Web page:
Galesburg Register-Mail from Galesburg, Illinois on July 31, 1973 · Page 2
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Galesburg Register-Mail from Galesburg, Illinois · Page 2

Galesburg, Illinois
Issue Date:
Tuesday, July 31, 1973
Page 2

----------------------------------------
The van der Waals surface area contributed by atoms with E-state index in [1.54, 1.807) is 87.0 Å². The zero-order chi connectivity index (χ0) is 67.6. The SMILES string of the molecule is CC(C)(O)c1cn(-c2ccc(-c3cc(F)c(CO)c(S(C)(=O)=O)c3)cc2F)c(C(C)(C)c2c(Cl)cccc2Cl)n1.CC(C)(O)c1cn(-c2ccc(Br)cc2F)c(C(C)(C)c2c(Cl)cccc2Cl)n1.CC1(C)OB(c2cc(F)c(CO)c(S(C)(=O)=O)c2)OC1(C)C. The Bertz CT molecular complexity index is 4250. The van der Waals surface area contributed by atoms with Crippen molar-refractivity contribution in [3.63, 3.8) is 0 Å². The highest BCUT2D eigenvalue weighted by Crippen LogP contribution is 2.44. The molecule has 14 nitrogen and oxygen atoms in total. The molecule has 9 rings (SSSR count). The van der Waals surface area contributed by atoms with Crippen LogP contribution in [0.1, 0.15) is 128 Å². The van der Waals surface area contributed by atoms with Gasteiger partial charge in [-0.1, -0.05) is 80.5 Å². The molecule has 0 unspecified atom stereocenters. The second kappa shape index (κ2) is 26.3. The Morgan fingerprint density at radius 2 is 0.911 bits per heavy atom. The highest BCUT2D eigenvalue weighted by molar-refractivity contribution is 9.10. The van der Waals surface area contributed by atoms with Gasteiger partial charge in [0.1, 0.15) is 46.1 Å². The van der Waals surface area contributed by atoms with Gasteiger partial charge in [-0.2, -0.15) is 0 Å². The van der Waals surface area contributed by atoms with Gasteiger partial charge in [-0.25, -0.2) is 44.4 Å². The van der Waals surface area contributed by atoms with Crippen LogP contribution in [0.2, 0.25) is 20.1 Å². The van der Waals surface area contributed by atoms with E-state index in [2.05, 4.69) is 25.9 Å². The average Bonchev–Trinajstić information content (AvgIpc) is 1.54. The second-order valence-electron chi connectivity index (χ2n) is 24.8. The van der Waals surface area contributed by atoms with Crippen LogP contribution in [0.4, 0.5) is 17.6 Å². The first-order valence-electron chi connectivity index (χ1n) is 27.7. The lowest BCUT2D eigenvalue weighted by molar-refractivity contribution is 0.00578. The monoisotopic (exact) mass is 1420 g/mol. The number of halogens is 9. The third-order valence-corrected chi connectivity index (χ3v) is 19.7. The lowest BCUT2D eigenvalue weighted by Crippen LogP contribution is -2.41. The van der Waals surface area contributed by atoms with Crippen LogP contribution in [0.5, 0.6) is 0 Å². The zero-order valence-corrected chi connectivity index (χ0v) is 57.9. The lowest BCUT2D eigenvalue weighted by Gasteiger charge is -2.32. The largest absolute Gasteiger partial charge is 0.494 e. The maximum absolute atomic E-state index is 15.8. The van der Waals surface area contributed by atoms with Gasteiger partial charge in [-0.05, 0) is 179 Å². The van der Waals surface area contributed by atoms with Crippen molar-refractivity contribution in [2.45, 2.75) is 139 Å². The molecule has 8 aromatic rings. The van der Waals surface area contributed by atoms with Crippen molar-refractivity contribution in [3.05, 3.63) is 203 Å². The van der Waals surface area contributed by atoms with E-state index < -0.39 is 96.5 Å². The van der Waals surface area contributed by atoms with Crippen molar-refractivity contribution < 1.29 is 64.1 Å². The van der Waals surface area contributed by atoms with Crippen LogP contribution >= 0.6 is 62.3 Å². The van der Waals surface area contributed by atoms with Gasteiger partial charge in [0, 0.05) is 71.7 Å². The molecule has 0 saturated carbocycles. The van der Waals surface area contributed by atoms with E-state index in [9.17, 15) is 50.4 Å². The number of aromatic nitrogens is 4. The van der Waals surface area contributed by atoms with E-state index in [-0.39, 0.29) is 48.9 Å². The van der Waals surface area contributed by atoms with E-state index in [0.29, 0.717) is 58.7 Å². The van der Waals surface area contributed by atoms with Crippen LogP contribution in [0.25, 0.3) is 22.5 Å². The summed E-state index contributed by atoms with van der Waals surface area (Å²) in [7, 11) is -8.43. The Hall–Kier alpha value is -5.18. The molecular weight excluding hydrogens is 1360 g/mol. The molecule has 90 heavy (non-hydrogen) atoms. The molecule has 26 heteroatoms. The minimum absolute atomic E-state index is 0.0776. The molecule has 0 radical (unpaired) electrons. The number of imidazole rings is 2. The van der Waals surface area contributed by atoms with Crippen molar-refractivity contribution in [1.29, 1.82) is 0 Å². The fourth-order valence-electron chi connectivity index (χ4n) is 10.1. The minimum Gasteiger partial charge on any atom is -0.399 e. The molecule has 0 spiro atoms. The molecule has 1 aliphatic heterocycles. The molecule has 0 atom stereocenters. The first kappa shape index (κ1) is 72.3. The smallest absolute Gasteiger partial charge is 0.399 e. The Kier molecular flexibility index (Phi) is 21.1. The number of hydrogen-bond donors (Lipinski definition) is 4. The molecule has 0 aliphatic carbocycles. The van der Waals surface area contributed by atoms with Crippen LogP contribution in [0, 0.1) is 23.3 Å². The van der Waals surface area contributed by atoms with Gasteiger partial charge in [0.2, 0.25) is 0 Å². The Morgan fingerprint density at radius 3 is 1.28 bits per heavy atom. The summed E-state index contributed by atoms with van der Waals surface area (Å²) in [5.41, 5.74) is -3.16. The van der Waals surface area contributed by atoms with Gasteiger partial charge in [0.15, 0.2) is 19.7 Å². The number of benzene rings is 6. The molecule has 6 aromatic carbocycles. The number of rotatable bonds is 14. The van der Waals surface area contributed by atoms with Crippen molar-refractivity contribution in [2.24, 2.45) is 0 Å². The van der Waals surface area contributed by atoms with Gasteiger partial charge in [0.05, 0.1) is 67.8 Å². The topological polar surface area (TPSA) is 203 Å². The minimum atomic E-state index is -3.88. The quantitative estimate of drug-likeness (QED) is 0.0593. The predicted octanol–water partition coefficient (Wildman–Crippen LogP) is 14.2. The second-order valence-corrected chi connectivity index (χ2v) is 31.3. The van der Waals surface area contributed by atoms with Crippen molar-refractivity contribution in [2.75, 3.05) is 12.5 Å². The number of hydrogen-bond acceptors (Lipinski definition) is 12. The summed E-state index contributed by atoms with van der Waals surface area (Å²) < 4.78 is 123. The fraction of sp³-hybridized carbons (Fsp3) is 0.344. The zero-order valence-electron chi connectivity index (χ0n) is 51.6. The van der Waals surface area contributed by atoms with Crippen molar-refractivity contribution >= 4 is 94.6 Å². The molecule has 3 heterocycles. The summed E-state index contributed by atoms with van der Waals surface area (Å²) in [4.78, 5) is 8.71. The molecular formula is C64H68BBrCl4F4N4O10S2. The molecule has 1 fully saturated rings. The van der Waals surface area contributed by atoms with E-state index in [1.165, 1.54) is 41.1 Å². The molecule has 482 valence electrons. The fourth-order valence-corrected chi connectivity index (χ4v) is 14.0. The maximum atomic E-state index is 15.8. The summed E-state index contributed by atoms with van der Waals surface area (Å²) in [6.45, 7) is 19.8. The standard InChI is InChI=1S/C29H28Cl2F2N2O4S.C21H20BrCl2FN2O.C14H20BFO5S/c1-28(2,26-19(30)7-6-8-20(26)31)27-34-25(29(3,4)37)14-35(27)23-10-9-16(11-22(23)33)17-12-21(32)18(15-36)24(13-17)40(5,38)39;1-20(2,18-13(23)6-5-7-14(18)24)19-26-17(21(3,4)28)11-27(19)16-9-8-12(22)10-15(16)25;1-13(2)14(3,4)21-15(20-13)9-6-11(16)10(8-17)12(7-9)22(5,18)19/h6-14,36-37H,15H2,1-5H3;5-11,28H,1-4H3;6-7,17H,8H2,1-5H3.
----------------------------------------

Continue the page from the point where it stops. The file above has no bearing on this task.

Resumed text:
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J t r ANDREA FERRETTl lam wnow;. j ^Hbur* iltami list night tiief win DTVIg Seven pKOeS Of propeHy within the city limits. WKh Just one dfeantttg vote, the Ctty Oounoil voted to annex property located At 99* 8? and 25 West Carl Sandburg Drive; a piece of property in the 2500 block of North SeirtlnaryStfeeit; premises on North Henderson Street near Ohib 19; Cottage Hospital property on East Davis Street and 498 E. Davis St. City Manager Thomas Herring described these sites as "islands" within the city. He said some owners have complained about the annexation saying they would not benefit by the "One reason are not getting anything is they've already got it," Herring contended. AM. Curtis Erickson, Second Ward, cast the only dissenting vote. "I don't believe m people to do something against their will," he said. "Instead of sweetness, you're going to have bitterness." Defends Vote But Aid. Carroll Wilson, Seven til Ward, defended the council's action. He said he felt it was natural for any property owner to argue about spending more money. "But for the We of me 1 can't see how these people feel they are not a part of the City of Gatesburg." Herring explained that most of the sites are located on streets which are already main' tained by the city. Street lights are installed and property owners receive tire protection which is subsidized by the city through the Lincoln Park Fire District. "They have payed double the citv water rate, but this is possible only because the city has spfcnt millions of dollars on fa* cl 'itief," Herring added. tlie city manager said it was in me uneiesi o* me rawu community for the coUKii to pro- wtth the annexation. "It wiH allow the municipality to develop and improve." the council was atteto annex the sites without property owner consent because state statute allows cities to do so if the property is less than W acres in ze and is surrounded by territory already within the corporate limits. One site considered for annexation, Club 19 on North Henderson Street, was not voted on la;t night at the request of the owner, Charles Calderone. He s said the annexation would pro- a "handle" for the city to condemn 40 feet of his property to widen Carl Sandburg Drive for the Sandburg Mall. the council will consider annexing that property at the next formal meeting. Cakterone ask' ed that the aldermen first indicate what will happen wMh his access road off North Henderson Herring said the annexation of his property had nothing to do with Carl Sandburg Drive. "The minute you annex you'll condemn the property and decrease the total value of the land," Calderone charged, He added the council was ra VOTIJ a newly-established business over one which had been in the area 25 years. Remove One Some years ago, Calderone had two access roade oft North Henderson Street for hto business. The state ordered one be removed because traffic in the area had increased because of construction of the clover leaf north of Club 19. Now there is one access to the restaurant off North Henderson Street at Carl In the pre-annexation agreement with Kenroy Inc., mall developers, It was stated that Carl Sandburg Drive would be expanded west to Club ttpwrty. Herring today said ttedty will attempt to purchase ttejiews* sary property from; Cakterone the dp *TO pNettMih. «*v But the dty, according to state statutes* mf^mAmm this property rtftftitii of amexa- SkXTfc drhaathtabttty to condemn land oontigiiotts to the city for municipal purtoaes. Herring iaid^c«ii^lalt*on was a "ways down the road." And he again said annexation was a different issue and aldermen should consider it as such. By WILLIAM CAMPBELL (Staff, Writer) A ereas©-3taln«d carnie slumped on the hack of a truck thils morning at the Knox County Faijflgrouiwte brooding over scattered and disassembled rides. "We-got in about six houra late, he gwmtoled. off. Mine Trailer's went off jumpong this truck right here and smashed out the Then a pig (poJiioe officer) hastes''me-for that. *' He produced two traffic citations. Elsewhere on the fair- 33* grounds, booths' and displays were ready. Volunteer work- i ers from the local church M 1 groups and fraternal organizations laughed and joked as they waited for the opening v'.vjuas •,+teie * MS** ^a^^ ^a™ day crowds. It looked then as if it was going to be a cool, sunny day. BUT THE carnival would not be ready on time. They had pushed the worn trucks iafM nighit to get here and now would spend most of the day getting the rides assembled. Another young man walked up to <he truck. "Man, I need some speed, I'm down," he told the man on the truck. "You and your damn elope," the first carnie said contemptuously without looking up. There's a road that winds around through the fairgrounds and separates the camies from the local folks. Underneath the bleaichers and around to the north were plays and food tents manned by volunteers. In cwtaast* iaon>ss the road, the carnival workers were haggard, tired and dirty as they trudged about putting up the rides. Mo9t of the equipment was s L Ml packed on the trucks. The big rides were only skeletons. "Wp GOT A sky wheel, 19 the cami© was saying. "Rented. We'll get our own back in a couple of weeks," he added. The show is Raid's Spectacular and the firm lost its sky wheel—the main attraction— last month when a truck overturned in a ditch along U. S. 34 west of Galesburg and burst into flame. The driver and a passenger were seriously burned in that accident. The carnival wouldn't be com­ fit's all ready to go," he said, "except for the carnival, I understand, which is having trouble." Outside the office door, across the fence, a -heaving horse galloped by, covered with foamy sweat, the driver urging him to go faster. Half a dozen men sit along the top of a gate and watched, com* menting, evaluating and joking. They have pretty good races here for a county fair. BILL BELONG, CHngton, Wis., steered his horse, Blue Tico, throught a gate and into the horse stable after a morning workout. DeLong races for fun. Most of them here with their horses are deadly serious. Blue Tico, although) he is five years old, is making his first appearance in a race, and he's nervous, according to his owner. He'll be racing Thursday. Later in the morning as the fairgoensi began to arrive the clouds also moved in and it wasn't going to be such a pret- New Matterhorn pletely assembled before to- ty day after tall. But the peo- The Knox County Fair opened its gates today for six days of livestock events, rodeos, carnival rides, arid other events which make it one of the largest county fairs in the state; Among the carnival rides this year is the Matterhorn, pictured here. The Matterhorn new to the fair in Knoxville, night, the man figured. Over at fair headquarters, away from the carnival, fair secretary Wendell Farris gave out last minute instructions. pie streaming in through the gates now were undaunted. A traffic snarl appeared in front of the gate and the lots to the West began to fill. ,-„*ttifc •'Ml unty Counters Mine Suit a/ •a Counsel for Knox County to- J£ dey filed a motion seeking 1he ««*f dismissal of a suit filed July 16 and Re- Coal Co. <&£ by American SmeU lining Co. — against the county, its zoning tmara of appeals, its zoning administrator and state's attorney, The suit contended that reclamation requirements sat by the zoning board of appeals deprives the coal company of its property without due process of Jaw and violates the firm's constitutional rights. The county's answer filed this Alderman Is Not Satisfied distil With Railroad Gross Repair •mm :.%SJS •.•*tt* •aw* If the Burlington Northern Railroad and the Santa Fe Railway do not take action to repair railroad crossings within the city this week they may be faced with a legal suit. Aid. Donald Johnson, First Ward, opened Monday night's City Council meeting saying: "I'd hate to start a council meeting without griping about the rinky-dink railroads." "It's almost school time and they're (Burlington Northern) not finished yet, There are chuck holes now," Johnson said. He referred to the Fremont Street crossing, repaired a few morning, denies that the mining firm has complied with all as* pects of state law governing reclamation and restoration of surface-mined land; it also denies that the county has imposed cr threatened to impose reclamation rules more stringent than those set by the state, Other points denied in the answer include: That the requirements deprive the firm of its property without due process of law. —That power to impose reclamation requirements has not been delegated to the county by weeks ago at the city's request, constitution or statute. The crossing now has a higher road bed, he said, Tbttt the county zoning 1 1 it ion does not purport to grans Aid, Frank Johnson, Fifth the Knox County Zoning Board Ward, not long after the cross- of Appeals power to impose rec- ing was repaired, commented lamaitlon requirements, he would set up a stand and sell —That the state has exclu* periscopes to people who give power to regulate reclama- wished to see over the crossing, tion, (Register-Mail photo by Steve Like Father. 4 r All in For Family Clown Debbie Klapp, the ltyesroid who died this May from a kidney ailment, wiH not be forgotten in GaJesburg, Generations to come will piay In a park on Russell Avenue, north of Hoilycrest Circle, which will bear her name. j The Galesburg Jaycees Mon- F day night requested that the City Council name the city's newly-wqw'td park "PriMe Klapp Park." The council, in . minutes, unaniniousiliy amoved the request. "We thought she was a remarkable girl," said Fred Kimble, Jaycee troasqwr. *'We could search a long time for a name for the park and not come up with one as suitable," Six!ih Wani Aid. F. E. "Buck" Bailey said. 1 h Aid. Russell Gilford, Third Ward, suggested an aippropri- ate plpque be placed at the park explaining the reason for the name. He also suggest that such plaques be placed at aiU city parks named far Galesburg citizens. "We could start with thiis example. TJiiis way these people won't be forgotten," r The Jaycees were instrumen- noney ior far ttebhie tail in caile2ting medical True to the old saying, "pe father, like son," Steve Boger, 19, of Hindsville, Ark., walks in the footsteps of his father — or runs, jumps, or falls off the back of a horse, depending on the situation. Young Boger is a rodeo qlown. Steve's father, who has been a rodeo clown for more than 28 years, is one of the best in the' . business. As a youngster, Boger worked with his father, and he with him at expenses when she underwent kidney operations and tneailimemtt Area residents eontnifbuted some M M /i «iQrf nrnhMifti 'MW to fos towl after her him a dwarf Brahma |^ Uom gave bull named Honest John. As part of his act, the trained bull likes to chase Steve around the rodeo ring. While the bull is the same age as Steve, he holds about a 400-125 weight advantage. Boger has the bull so well-trained that he can put a bridle on Honest John and ride him like a horse. Boger is on the road from May until late September, Hia would perform small shows on the rodeo cir- [travels take him all across the euit. United States and parts of Can "We've messed with them all summer/' said the First Ward alderman. "Longer Herring. —That compliance with the county's reclamation standards would render surface mining than that," added {commercially impracticable. -That the county's require- * Part of Rodeo Troupe Steve Boger, 19, of Hinsdale, Ark., one of the youngest rodeo clowns in the nation lets Stacey Humphrey take a ride on When he was 16 years old, Bo- a d a . During the winter months, ger went out on his own and bo- g Q g er vi?its witn his father, and gan working amateur shows I in th work t their ^ {qv the small towns, He quickly learned ' the ins-and-outs of the business upcoming season, and by the time he was 19, Bo- This is the first year the Knox ger was working big shows like County Fair has held rodeo com- his father. petition. Sanctioned by the In As a birthday present this ternational Rodeo Assn., events year, Steve's dad gave him a .» horse and trained mule. "He's „, , . , „,. , thing you've Wednesday and Thursday begin at 8 p.m. both "If they don 't do something | mcnts are more burdensome his 400-pound dwarf Brahama bull, Honest John. Stacey is the i3-yeaw)ld daughter of Mr. and Mrs. Dale Humphrey, 416 Burgland Ave, Boger will be performing at the Knox iwr ^y^w wfi^i oWte. T »]fre will be bareback to the mu e. "But every so often Jdins. calf roping, bronc riding, he'll kick the heck out of you bulldogging, barrel racing and thli week against serted. we them," take action than those imposed on other Johnson us- firms doing business in the county, just to keep you honest" County Fair rodeo Wednesday and Thursday nights, Young Dwarf Bull Boger's father also a clown on a dwarf Brahma bull. plight became known nearly two years ago. Debbie, the daughter • of Mr. and Mrs, KcJ Kiafnp, 761 Day St., received a kidney from her father on" Valentine's Day. The kidney had to be removed April 15. D&btoe died May l. Program Delayed Due to Blaze LINCOLN, HI. (UPI)-A fire of unknown origin damaged equipment at radio station WLOC-FM here today and delayed the morning program start for about 90 minutes. The blaze started in the electronic workroom, and most of thie d&rage was confined to that larea, although other portions of the station were floi ©d with Brooke. The blaze burned through lines of tbe National Public Radio network but they were restored before midmorniwg. The station is (affiliated with Lincoln Christian College, Hi 1 >> ^13 A MA A proposed bicycle ordinance hai one city alderman "flab* bergast "The next thing will be regulations for setting up a lemon- ftde stand. There is always &:me proposal for regulating Mfe," said Aid. Carroll Wilson, Seventh Ward. Wilson, during a coujucii session Monday night, objected to parte of Jne bicycle ordinance which wa» plaiced on first reading. He said bicyclists should be mao> to obey traffic regulations as any vehicle but there should be no registration fee He compared the imposition of the fee to wheel tax stickers ftw autojnelies. "Before long ppmeone may want to put a tax on hommuk m eream too," he commented. Aid, Frank Johnson, Fifth inenti. "J may be wrong, but I think thift ordinance is fcr pro- taction and safety." City Manager Thomas Herring said #ie ordinance would aid the police department in eating stolen hiayclts, * ir tt» U* cycle ordinance is for thg safety of the cyclist more than anyone slse, The growth of bicycles in this community has teen tre- meiidDUi. Think of it, it's the eyeiiafc iwho 0@ts hurt and no^ Aid. Curtis Erictoon, Second Ward, objected to the flection of the ordinance which says bikes may be impounded after a certain number of violations. "We don't even treat a drunken driver that bad," he commented. Why a Bike? A driver's license imy be taken away II mstM&t i* arrested for drun&t) driving but his car is never Erickson. taken Weather and River Stages away, take a said little •:ri "Why kid's bike away?" "And who's gonna pick the bike up?" asked. (( Are m goibg to establish a wrecker service f 1 Aldermen discussed the proposed ordinance for almost two hours, It is scheduled for final reading at the next formal council siMun Monday night. An amendment to the traffic ordinance to place yield signs on Mary Street ait Cherry Street was passed. Placed on first reading was an amendment to remove parking on the west side of Michigan Avenue between Main Street and Knox Street. Residents of that area attended the council session and voiced varying opinion* on the amendment. One resident felt removing parking on one sWe would be fire but if removed from both ie I 'Kill sides would encourage to speed, Other residents said any parking in the street was objectionable because the street is too narrow. The amendment is scheduled for final reading Morday. Also placed on first reading last night was an amendment whteh will allow construction of a oar wash and lawxtronxat at 460 Fifer Street. The site will he changed &®n\ 3 residential district to a neighborhood commercial district if the council gives the go- ahead next Monday. Residents ir the area have signed a petition objecting to the rezoning. move to another location several limes in the past but the owner, an 87-year-oU man named Arthur Clark, has refused to leave. Now five people reside on the one in an old school IUJNOIS: Tonight piogtly elQUdy northeast, partly cloudy- southwest and cooler. Wednesday partly sun* ny, warmer extreme north. Low tu« night I PW m to low 70s. nm Wedn«idpy 75*83 north, low pr mid m south. WESTERN lUJMHgs Fa P *nd Wtdni day. Low tonight around 60. High continued cool tonight #n4 Wtdrw- tOCAl. WEATHER i No0 l , n temperatwret 70; morning's low, «2. Sky cloudy, wind out of the N.W, at 9 m.p.h, (Monday's maximum, m minimum, 65), Run row today at 5i57, let* *t gift. |*re- eMtatton, ,73 of m inch, Humidity Wednesday around 80. Frank Johnson sug* leasit be Aldermen delayed taking legal action against an unsafe build-, ing at 1(»0 Clark Street. The city has asked the residents to promises, bus. Aid. grated something at clone to remove the school bus. frdacatioM are the city manager will attempt to have this done. Bids ware accepted on several items. Key Eqitipinewt and Sup, ply Oo. of Maryland Heights, Mq., wM provide the city with a dump body material spreader for the street division for $2,568. Weaver-Yemm Chevrolet will supply a van truck for $6,023. A building at 885 South Academy Street will be demolished by Earl J. Martin for $875. A fence f<>r the city's horseshoe courts will be purchased from Ideal Fence Co. for $2,019. IOWA: Generally fair tonight and Wednesday. %ow tonight High Wednesday 77rg2. EXTENDED FORECAST ILLINOIS: Fair Thursday through Saturday, but chance of diowerg extreme northwest Friday or Saturday. Low 60s. High 80s. BIVEIl STAGI3I Dubuque—7.9 Davenport—5.0 rise 0.2 Burlington—| t (l rise 0.1 Keokuk—6.0 j-ise 0.2 Qiibiey-41.9 fan o.8 St, ^ouis-43,4 fill 1,0 Cape QirarcJeau—£3.9 f$]\ 0.3 LaSalle—12.8 rise 0.3 Peoria—12.6 no change Havana—9-9 rise 0.1 BeardftowiWQJ fM 01 St. ChsrJeg-17.0 fall 1.8 DISTILLERS & BREWERS SALES COMPANY 2335 WILL ClOSIO WEDNESDAY, AUGUST 1973 DUE TO THE DEATH MRS. MARY MOWER